‘Prompt, independent, impartial investigations’ needed in Kazakhstan: UN rights office
Close to 10,000 people are now estimated to be held in detention following the riots. "We understand that the Ministry of Interior has announced that some 9,900 people are in detention as of the 11th of January. Now, this is clearly a huge number," said OHCHR spokesperson Liz Throssell, briefing reporters at the United Nations in Geneva (UNOG).
🇰🇿#Kazakhstan: UN experts call on authorities & security forces to halt use of lethal force against protesters & condemn misuse of “terrorism” language against State opponents. They call for independent investigations + protection of fundamental freedoms: https://t.co/B9m2aNjWC6 pic.twitter.com/tRs81xUBBcUN_SPExperts
"Under international law, people have the right to protest peacefully and the right to express their opinions. And they shouldn't be detained simply for expressing their opinions”, Ms. Throssell added.
“All those arrested and detained solely for exercising these rights should be released immediately”, she added.
She said damage and destruction around the country’s largest city of Almaty had been widely witnessed and reported, and although the UN has no clear breakdown of who is being detained, “clearly there will be some people who have been arrested and are likely to be charged," the OHCHR spokesperson said.
She added, that “at the same time, of course, we have to also stress clearly that there were also armed individuals who were taking to the streets of Almaty and other parts of Kazakhstan”.
Ms. Throssell stressed that all detainees should have access to a lawyer, as part of their basic human rights.
“What is very important for us is that the ombudsperson, the Kazakh ombudsperson, is able to fulfil fully her mandate related to what is called the national preventive mechanism, and that relates to torture, by visiting places of detention”, she said.
According to news agencies, protests began on Sunday when the government lifted its price cap on liquified petroleum gas (LPG), a popular fuel for cars and heating – although that hike was later reversed. Unrest appeared to spread rapidly to include longstanding political grievances.
A state of emergency, which was declared in several areas of Kazakhstan on 5 January (including in the main city of Almaty and the capital, Nur-Sultan) has been extended to the whole country.
A week after the start of the riots that shook the country, calm is gradually returning to Almaty, the largest city in Kazakhstan. A day of mourning is being observed throughout the country on Tuesday, while the telephone network, Internet and public transport are gradually being restored, OHCHR said.
‘Lethal force’ order
Meanwhile, UN independent human rights experts on Tuesday, called on the Kazakhstan authorities and security forces to “halt their unrestrained use of force, including lethal force” directed at protesters and called for independent and human-rights based investigations into how the Government used force in recent days to quell protests.
In a statement, the Human Rights Council-appointed experts said they were profoundly concerned that Kazakhstan’s President reportedly gave orders to security forces and army to “open fire with lethal force” against protesters he described as “bandits and terrorists”.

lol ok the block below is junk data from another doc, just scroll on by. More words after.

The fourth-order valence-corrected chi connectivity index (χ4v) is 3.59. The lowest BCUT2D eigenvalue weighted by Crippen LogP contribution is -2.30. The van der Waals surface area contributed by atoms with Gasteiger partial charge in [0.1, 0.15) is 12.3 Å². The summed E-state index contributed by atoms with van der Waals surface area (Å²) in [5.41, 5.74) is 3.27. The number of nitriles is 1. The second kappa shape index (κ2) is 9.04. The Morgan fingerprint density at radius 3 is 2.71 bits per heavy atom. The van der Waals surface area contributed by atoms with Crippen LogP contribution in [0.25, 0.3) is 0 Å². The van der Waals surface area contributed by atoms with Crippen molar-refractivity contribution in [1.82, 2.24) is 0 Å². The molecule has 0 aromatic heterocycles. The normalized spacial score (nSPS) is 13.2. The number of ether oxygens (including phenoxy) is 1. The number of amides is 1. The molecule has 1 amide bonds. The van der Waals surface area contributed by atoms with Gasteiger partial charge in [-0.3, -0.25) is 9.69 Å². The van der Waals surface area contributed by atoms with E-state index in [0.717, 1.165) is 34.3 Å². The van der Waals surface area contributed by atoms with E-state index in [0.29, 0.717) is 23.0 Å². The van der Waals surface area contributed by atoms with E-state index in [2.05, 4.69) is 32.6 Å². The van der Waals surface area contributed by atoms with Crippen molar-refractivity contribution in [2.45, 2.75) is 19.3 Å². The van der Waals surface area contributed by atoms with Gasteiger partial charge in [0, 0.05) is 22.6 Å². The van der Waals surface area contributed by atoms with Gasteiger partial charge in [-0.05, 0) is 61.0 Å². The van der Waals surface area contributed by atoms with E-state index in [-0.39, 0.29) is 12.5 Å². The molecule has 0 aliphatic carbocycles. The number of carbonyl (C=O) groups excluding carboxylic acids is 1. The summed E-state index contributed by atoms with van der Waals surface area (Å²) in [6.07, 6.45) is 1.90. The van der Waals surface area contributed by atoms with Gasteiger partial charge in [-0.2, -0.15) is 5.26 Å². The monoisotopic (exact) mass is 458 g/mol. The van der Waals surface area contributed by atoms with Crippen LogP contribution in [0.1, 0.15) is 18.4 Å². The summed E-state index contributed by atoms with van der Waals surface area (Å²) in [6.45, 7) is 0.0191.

The Special Rapporteur on counter-terrorism and human rights, Fionnuala Ní Aoláin, who carried out an official visit to Kazakhstan in May 2019 - including to Aktau and Almaty - both areas where protests too place - said that Kazakhstan’s overly broad use of the word “terrorism” in this context against protesters, civil society activists, human rights defenders, journalists and political parties, appeared to be aimed at instilling fear and was deeply concerning.
Her comments were endorsed by several other independent UN experts.
‘Terrorism’ charge wrongly applied
They cautioned against the inaccurate, rhetorical and overly broad use of the term, noting such use was inconsistent with international law and undermined human rights for all in Kazakhstan.
Misuse of the word “terrorism” undermines the security of all, and “cheapens” this term which has a specific meaning in international law, the statement continued.
The experts highlighted that the term should not be used “to silence those who do not share the Government’s opinion, who are protesting about social and economic conditions, and expressing political views.”
Acts of violence should be appropriately dealt with under Kazakhstan’s comprehensive criminal code, they added, which is “adequately equipped to address these acts. The Government must protect the legitimate exercise of fundamental freedoms, including freedom of expression, and peaceful assembly and association”, they said.
“The expansive branding of protesters as terrorists is a way to use Kazakhstan’s overly broad terrorism legislation that allows for the use of force, including a ‘shoot to kill’ policy, against any individual determined to be a ‘terrorist’,” the experts said.
“Such wholesale barriers to freedom of expression and assembly premised on terrorism are absolutely contrary to the strict provisions under international human rights law on the right to life.”
The experts recalled that the use of lethal force must be used solely in self-defence and when all other means have been exhausted, including non-lethal force. They stressed that these principles were also applicable to foreign forces operating on the territory of Kazakhstan with its consent.